India v Australia, 2nd Test, Hyderabad, 3rd day

Time for Australia's batsmen to stand up

David Warner and Phillip Hughes have missed their chance but Ed Cowan and Shane Watson must not waste an opportunity to turn a woeful tour from the top order around

Brydon Coverdale

March 4, 2013

Comments: 37 | Text size: A | A

Phillip Hughes was also bowled by R Ashwin, India v Australia, 2nd Test, Hyderabad, 3rd day, March 4, 2013
Phillip Hughes (in picture) and David Warner were dismissed in similar fashion and have demonstrated for the lower oder what not to do © BCCI
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When R Ashwin bowled David Warner around his legs trying to sweep in the second innings in Hyderabad, he celebrated the wicket as normal. Two overs later he bowled Phillip Hughes with a similar delivery that drew a near identical shot and Ashwin looked happy but surprised. It was as if he was saying to himself, "when will these Australians learn?" Warner and Hughes are now halfway through their series having played four innings each and neither man seems much wiser about handling the conditions.

Australia's second innings began after tea and it was an opportunity for the batsmen. Rescuing the match seemed a stretch, although of course anything was possible, but mostly this was a chance to show some improvement. To prove that their struggles so far in India had not been in vain. By stumps, Warner and Hughes had squandered that opportunity; Ed Cowan and Shane Watson still have the chance to build something worthwhile. They cannot keep leaving it to Michael Clarke at No. 5.

England's series win in India late last year was built on the twin pillars of a quality spin attack and a high-scoring top order. Australia's slow-bowling issues have been well documented. They do not have a Graeme Swann, or a Monty Panesar. They do have an Alastair Cook, although he is batting at No. 5 and from there cannot influence the game as much as Cook did as an opener. As such, the need for big runs from their top four batsmen is even greater.

It has been an abject tour so far for the quartet. At the halfway point of this Test, Australia's top four were averaging 20.50 each in the series. At the same stage England's top four batsmen - excluding one occasion when they used a nightwatchman - were averaging 56.27. Cook had made 339 after the first three innings of the Indian tour; Australia's top four combined have managed only 246. The only fifty-plus score was Warner's scratchy 59 on the first day in Chennai.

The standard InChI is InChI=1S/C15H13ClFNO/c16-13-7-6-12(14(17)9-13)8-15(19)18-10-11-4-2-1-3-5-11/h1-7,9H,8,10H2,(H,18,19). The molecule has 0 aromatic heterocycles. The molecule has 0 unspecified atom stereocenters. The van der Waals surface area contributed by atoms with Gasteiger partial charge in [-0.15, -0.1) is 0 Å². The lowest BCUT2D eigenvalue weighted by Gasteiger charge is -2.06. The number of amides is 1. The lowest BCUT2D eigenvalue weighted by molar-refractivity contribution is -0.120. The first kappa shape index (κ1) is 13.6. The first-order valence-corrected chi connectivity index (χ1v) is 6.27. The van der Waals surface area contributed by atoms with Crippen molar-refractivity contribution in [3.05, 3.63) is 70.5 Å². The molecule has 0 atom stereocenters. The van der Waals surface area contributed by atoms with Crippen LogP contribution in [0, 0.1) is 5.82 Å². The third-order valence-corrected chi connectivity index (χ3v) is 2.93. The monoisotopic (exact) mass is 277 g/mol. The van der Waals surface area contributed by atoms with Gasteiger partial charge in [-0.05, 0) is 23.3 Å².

When Cowan and Warner walked to the crease with a deficit of 266 in Hyderabad, their task was not easy. But they had been given the perfect template by Cheteshwar Pujara and M Vijay the previous day. In the first session India added only 49 runs as the two men settled themselves and measured the bowling and the conditions. After lunch they were in a position to lift the tempo, scoring another 106. In the final session they dominated and added a further 151.

The lesson was one of patience and respect for the opposition. They did not stagnate and neither did they worry if a few maidens passed or they went 17 overs without a boundary, as they did in the early stages of their partnership. They knew that if they could keep their wickets intact, the rewards would come later. It was an example that seemed to have an impression on Cowan but less so on Warner.

The problem was not that Warner struck 12 runs off the second over of the innings, for Ashwin erred in his length and flight and those balls were there to hit. But later, Warner was betrayed by a subtle lack of patience. The first ball that he faced when Ashwin came over the wicket, he tried to sweep. England's batsmen used the sweep to great effect but Warner tried it from an awkward-length ball, and from too far across his stumps. He was not in position to cover the spin and was bowled around his legs.

He was on 26 from 55 balls at the time, far from being bogged down. He had lofted Ashwin for six only four overs prior. Yet he did not have the patience to assess Ashwin over the wicket before trying to score off him. That Hughes made precisely the same mistake only a few overs later, after facing eight dot balls, was bewildering. But given his struggles against spin on this tour - he has faced 51 balls of it for six runs and four dismissals - it was not entirely surprising.

In the first innings, Hughes had faced 23 dot balls against the spinners before he tried to force a cut off Ashwin and edged behind. He could have taken note of the temperament shown by Cowan in the second innings. Cowan did not get off the mark until his 29th delivery but did so with a pushed single to mid-off, not a risky cross-batted shot. When he did start to cut the spinners he did so only off short balls that posed little risk.

By stumps Cowan had 26 from 100 balls. Notably, Vijay had only managed 29 from his first 100 balls. He settled himself in and reaped the rewards. Cowan must do the same on day four. He looked solid but needs to restart in the same frame of mind. Big runs are there if he has the necessary persistence and judgment. By his side is Watson, who had lofted Ashwin for a six quite safely but otherwise had looked patient.